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avinashs
New Contributor I
83 Views

Use of the Intel Fortan compilation option /real-size:64

I a number stored in a text file as 50.8, but the value assigned by Fortran when read from the file is x = 50.8002001953125. Is there a way around this problem? Will the compilation option /real-size:64 prevent the noise artificially introduced into the variable?

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4 Replies
Steve_Lionel
Black Belt Retired Employee
70 Views

It's not "noise" - it's that 50.8 cannot be exactly represented in a binary floating-point format. In single-precision it is hex 424B3333.

Double-precision will get you a bit closer - the hex form is 4049666666666666 but the decimal form is 50.79999999999999716.

 
FortranFan
Honored Contributor I
65 Views

 

@avinashs,
.. the value assigned by Fortran when read from the file is x = 50.8002001953125 ..

 

 

@avinashs ,

You would have noticed the above the difference is way too high with any of the usual binary floating-point representation aspects; any number of tools online can show you that with the binary (or hex) representation of the constant.

Under the circumstances, please always consider a minimal working example you can share to illustrate the problem - chances are rather high you will figure out the issue and the solution yourself in the process, thereby empowering you considerably. 

You will note there is little the readers can do otherwise to really help, for they will be left to wonder what may be going on as you can see below:

datafile: "x.dat"

 

50.8

 

Fortran code: "p.f90"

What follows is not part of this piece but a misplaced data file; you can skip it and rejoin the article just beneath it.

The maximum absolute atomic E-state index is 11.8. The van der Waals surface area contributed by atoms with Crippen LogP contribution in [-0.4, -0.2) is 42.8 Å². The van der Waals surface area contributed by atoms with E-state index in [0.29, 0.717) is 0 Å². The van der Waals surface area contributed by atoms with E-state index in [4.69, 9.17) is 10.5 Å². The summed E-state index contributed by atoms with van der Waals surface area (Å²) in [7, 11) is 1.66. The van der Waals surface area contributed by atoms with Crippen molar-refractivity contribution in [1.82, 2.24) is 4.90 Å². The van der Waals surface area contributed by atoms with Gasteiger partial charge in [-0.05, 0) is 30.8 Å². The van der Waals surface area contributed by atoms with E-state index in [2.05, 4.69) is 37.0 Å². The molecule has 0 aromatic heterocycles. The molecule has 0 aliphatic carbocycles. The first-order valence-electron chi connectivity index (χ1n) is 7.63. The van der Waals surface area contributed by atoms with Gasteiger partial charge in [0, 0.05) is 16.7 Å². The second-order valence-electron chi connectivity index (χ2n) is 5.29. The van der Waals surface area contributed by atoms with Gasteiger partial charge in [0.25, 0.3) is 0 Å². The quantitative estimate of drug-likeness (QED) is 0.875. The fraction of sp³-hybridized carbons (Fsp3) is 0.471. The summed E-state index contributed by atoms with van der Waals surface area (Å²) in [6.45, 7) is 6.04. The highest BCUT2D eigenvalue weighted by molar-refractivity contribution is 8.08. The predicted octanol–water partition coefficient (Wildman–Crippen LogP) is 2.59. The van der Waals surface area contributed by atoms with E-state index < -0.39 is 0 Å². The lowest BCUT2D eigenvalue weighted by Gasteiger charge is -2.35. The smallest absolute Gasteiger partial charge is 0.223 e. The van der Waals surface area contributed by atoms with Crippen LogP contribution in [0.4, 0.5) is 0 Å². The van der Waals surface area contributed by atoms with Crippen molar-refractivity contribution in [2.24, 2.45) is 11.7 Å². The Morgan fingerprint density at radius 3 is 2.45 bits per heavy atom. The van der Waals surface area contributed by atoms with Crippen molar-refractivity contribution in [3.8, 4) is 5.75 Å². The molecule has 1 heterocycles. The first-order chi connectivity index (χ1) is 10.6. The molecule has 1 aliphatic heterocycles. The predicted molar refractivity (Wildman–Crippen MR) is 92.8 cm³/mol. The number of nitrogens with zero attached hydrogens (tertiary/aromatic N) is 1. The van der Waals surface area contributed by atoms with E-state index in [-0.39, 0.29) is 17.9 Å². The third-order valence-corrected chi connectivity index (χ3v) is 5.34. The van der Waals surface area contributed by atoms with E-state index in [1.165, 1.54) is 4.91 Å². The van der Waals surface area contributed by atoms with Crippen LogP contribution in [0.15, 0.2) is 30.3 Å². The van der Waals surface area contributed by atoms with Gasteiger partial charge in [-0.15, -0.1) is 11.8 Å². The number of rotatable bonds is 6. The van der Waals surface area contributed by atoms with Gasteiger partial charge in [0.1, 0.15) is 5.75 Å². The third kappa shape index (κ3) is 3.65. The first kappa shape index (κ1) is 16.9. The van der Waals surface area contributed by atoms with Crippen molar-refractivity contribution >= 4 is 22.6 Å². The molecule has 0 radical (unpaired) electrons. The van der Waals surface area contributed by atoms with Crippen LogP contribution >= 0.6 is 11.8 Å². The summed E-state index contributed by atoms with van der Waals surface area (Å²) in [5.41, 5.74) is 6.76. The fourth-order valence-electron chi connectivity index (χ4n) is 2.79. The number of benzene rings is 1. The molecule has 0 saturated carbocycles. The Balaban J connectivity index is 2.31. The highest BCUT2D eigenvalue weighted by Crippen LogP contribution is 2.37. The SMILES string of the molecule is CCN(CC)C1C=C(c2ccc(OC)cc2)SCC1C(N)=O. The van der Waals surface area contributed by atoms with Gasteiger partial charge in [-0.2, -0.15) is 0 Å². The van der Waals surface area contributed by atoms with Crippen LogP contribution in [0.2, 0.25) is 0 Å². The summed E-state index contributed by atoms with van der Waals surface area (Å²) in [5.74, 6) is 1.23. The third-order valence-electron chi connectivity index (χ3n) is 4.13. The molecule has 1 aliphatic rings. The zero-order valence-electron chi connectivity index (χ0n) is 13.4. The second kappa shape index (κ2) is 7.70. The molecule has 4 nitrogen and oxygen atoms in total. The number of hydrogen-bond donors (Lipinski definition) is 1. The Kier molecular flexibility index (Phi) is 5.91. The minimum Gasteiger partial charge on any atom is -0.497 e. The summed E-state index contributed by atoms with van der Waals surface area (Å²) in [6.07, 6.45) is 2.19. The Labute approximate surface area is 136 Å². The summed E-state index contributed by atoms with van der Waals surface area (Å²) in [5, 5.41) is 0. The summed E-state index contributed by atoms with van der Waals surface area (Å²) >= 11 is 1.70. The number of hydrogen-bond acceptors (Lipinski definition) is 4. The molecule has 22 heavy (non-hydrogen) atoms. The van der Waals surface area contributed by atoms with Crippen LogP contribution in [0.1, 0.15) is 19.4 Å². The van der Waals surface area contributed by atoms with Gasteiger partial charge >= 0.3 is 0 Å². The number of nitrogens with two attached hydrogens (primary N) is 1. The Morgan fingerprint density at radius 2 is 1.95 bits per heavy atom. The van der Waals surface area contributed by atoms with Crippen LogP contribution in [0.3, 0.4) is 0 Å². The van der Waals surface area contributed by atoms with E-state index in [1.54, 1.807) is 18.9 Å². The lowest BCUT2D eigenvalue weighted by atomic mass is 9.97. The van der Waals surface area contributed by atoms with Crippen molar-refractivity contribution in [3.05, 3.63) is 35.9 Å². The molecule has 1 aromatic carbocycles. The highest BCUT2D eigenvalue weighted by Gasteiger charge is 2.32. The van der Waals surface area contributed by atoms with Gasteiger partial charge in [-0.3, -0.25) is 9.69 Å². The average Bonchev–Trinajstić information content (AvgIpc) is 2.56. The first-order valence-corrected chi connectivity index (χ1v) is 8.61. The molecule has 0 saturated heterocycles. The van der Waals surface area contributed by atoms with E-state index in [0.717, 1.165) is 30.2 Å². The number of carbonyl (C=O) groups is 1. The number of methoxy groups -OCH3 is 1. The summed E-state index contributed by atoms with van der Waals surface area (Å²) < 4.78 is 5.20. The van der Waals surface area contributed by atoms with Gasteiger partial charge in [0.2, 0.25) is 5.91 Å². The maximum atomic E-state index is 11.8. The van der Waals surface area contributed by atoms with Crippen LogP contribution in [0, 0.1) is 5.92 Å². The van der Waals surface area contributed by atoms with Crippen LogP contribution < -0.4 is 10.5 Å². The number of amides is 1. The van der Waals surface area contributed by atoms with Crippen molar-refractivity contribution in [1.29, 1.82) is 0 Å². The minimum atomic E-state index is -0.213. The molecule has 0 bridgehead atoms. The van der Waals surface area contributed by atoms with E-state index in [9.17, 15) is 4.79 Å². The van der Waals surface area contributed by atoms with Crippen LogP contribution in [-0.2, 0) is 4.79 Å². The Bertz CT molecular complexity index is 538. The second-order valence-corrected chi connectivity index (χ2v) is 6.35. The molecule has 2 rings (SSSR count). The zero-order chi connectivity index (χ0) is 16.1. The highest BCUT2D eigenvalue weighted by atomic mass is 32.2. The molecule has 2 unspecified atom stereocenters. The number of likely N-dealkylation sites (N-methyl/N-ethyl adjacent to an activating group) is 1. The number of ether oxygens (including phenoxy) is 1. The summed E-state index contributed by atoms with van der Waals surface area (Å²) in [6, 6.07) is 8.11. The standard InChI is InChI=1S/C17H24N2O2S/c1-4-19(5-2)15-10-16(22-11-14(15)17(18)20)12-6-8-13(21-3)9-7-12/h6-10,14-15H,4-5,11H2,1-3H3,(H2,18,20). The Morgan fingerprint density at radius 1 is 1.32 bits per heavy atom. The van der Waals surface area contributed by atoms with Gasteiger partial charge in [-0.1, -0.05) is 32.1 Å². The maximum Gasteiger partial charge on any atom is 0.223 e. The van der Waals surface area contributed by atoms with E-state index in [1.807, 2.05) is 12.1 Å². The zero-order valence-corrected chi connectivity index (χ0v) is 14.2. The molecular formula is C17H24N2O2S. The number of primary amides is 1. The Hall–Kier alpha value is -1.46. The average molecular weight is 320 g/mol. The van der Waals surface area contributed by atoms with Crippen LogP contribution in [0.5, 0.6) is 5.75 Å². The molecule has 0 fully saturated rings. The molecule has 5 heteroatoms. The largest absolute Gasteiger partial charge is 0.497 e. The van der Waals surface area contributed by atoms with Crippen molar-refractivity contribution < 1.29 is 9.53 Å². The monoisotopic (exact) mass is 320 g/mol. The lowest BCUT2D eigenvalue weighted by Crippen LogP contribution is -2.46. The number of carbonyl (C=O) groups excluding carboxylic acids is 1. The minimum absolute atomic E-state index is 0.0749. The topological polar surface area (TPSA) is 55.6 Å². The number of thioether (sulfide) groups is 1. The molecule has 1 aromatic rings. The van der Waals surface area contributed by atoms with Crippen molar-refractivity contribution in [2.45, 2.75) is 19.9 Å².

character(len=*), parameter :: fmtg = "(g0,1x,1pg23.16)" 
   character(len=*), parameter :: fmth = "(g0,1x,z0)" 
   blk1: block
      integer, parameter :: WP = selected_real_kind( p=6 )
      real(WP) :: x
      integer :: lun
      print *, "Block 1: with decimal precision of ", precision(x)
      open( newunit=lun, file="x.dat", status="old", form="formatted" )
      read( lun, fmt=* ) x
      print fmtg, "x =     ", x
      print fmth, "x(hex): ", x
      close( lun )
   end block blk1
   print *
   blk2: block
      integer, parameter :: WP = selected_real_kind( p=12 )
      real(WP) :: x
      integer :: lun
      print *, "Block 2: with decimal precision of ", precision(x)
      open( newunit=lun, file="x.dat", status="old", form="formatted" )
      read( lun, fmt=* ) x
      print fmtg, "x =     ", x
      print fmth, "x(hex): ", x
      close( lun )
   end block blk2
end

 

Program using Intel Fortran:

 

C:\Temp>ifort /standard-semantics p.f90
Intel(R) Fortran Intel(R) 64 Compiler Classic for applications running on Intel(R) 64, Version 2021.1.2 Build 20201208_000000
Copyright (C) 1985-2020 Intel Corporation.  All rights reserved.

Microsoft (R) Incremental Linker Version 14.26.28806.0
Copyright (C) Microsoft Corporation.  All rights reserved.

-out:p.exe
-subsystem:console
p.obj

C:\Temp>p.exe
 Block 1: with decimal precision of  6
x =        50.79999923706055
x(hex):  424B3333

 Block 2: with decimal precision of  15
x =        50.80000000000000
x(hex):  4049666666666666

C:\Temp>

 

 

Arjen_Markus
Valued Contributor III
48 Views

Compare it to representing 1/3 as a decimal number: 1/3 is (approximately) 0.3333333... The reason you can represent 508/10 in a decimal form with a finite number of decimals is that the denominator only contains the same factors 2 and 5 as the radix 10 of the decimal system. In the same way 1/2, 1/8, 1/1024 or 1/625 are representable via a finite number of decimals.

The binary representation used by most computers only contains the factor 2.

mecej4
Black Belt
41 Views

Avinash,

Here is a short program to reinforce what FF and Arjen have explained. Compile and run, and explain the result that is printed. Change "REAL" to "DOUBLE PRECISION", and repeat.

On a hypothetical CPU that used 3 as the base of the number system, what would the answer have been?

program fpe
   real :: x = 4
   print *,1-(x/3-1)*3
end program fpe